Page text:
val settings = object {
    @BooleanParameter("option", order = 0)
    var b = false                   
}
XYParameter

XYParameter is used in combination with Vector2 types. It takes an optional order argument. orx-gui will generate a two dimensional pad control for annotated properties.

val settings = object {
    @XYParameter("xy", order = 0)
    var xy = Vector2.ZERO                   
}
Vector2Parameter

Vector2Parameter is used in combination with Vector2 types. It takes an optional order argument. orx-gui will generate a vertical slider for annotated properties.

val settings = object {
    @Vector2Parameter("vector2", order = 0)
    var v2 = Vector2.ZERO                   
}
Vector3Parameter

Vector3Parameter is used in combination with Vector3 types. It takes an optional order argument. orx-gui will generate a vertical slider for annotated properties.

val settings = object {
    @Vector3Parameter("vector3", order = 0)
    var v3 = Vector3.ZERO                   
}
Vector4Parameter

Vector4Parameter is used in combination with Vector4 types. It takes an optional order argument. orx-gui will generate a vertical slider for annotated properties.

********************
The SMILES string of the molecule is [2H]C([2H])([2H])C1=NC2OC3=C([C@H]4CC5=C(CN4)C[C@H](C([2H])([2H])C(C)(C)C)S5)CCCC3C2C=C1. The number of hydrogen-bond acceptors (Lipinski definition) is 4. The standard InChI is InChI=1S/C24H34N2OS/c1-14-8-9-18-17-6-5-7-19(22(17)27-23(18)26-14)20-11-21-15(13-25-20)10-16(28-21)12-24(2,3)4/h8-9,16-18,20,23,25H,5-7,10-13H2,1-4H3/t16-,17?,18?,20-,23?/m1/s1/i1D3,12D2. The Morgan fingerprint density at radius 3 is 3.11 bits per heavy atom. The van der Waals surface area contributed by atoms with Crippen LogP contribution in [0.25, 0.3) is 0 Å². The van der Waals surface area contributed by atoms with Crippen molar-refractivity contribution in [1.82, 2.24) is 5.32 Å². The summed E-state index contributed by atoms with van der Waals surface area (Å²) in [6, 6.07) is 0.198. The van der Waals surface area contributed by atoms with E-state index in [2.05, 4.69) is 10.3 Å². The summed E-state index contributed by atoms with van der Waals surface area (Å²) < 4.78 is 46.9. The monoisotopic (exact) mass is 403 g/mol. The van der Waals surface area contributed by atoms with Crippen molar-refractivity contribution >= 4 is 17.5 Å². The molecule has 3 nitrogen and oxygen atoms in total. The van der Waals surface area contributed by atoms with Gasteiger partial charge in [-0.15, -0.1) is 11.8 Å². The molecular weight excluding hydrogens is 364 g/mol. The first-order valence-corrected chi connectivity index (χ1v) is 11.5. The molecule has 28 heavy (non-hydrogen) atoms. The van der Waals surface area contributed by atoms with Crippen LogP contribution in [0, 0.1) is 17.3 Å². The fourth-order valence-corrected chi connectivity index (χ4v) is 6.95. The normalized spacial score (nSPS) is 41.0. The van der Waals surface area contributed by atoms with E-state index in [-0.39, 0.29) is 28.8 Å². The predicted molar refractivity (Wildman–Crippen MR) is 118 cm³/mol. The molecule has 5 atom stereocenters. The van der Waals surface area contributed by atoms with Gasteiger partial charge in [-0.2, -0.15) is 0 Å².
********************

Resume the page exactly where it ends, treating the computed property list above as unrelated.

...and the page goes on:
val settings = object {
    @Vector4Parameter("vector4", order = 0)
    var v4 = Vector4.ZERO                   
}
DoubleListParameter

DoubleListParameter is used in combination with a list of Double. It takes an optional order argument. orx-gui will generate a set of vertical sliders.

@DoubleListParameter("Mixer", order = 0)
var mixer = MutableList(5) { 0.5 }
OptionParameter

OptionParameter is used in combination with an enum. It takes an optional order argument. orx-gui will generate a dropdown including all options in the enum.

enum class Parity { Odd, Even }

@OptionParameter("Parity", order = 0)
var parity = Parity.Odd
ActionParameter

ActionParameter is a bit of an odd-one-out, it is not used to annotate properties but to annotate 0-argument functions. orx-gui will generate a button control that will call the function when clicked.

val settings = object {
    @ActionParameter("save", order = 0)
    fun doSave() {
        println("file saved!")    
    }
}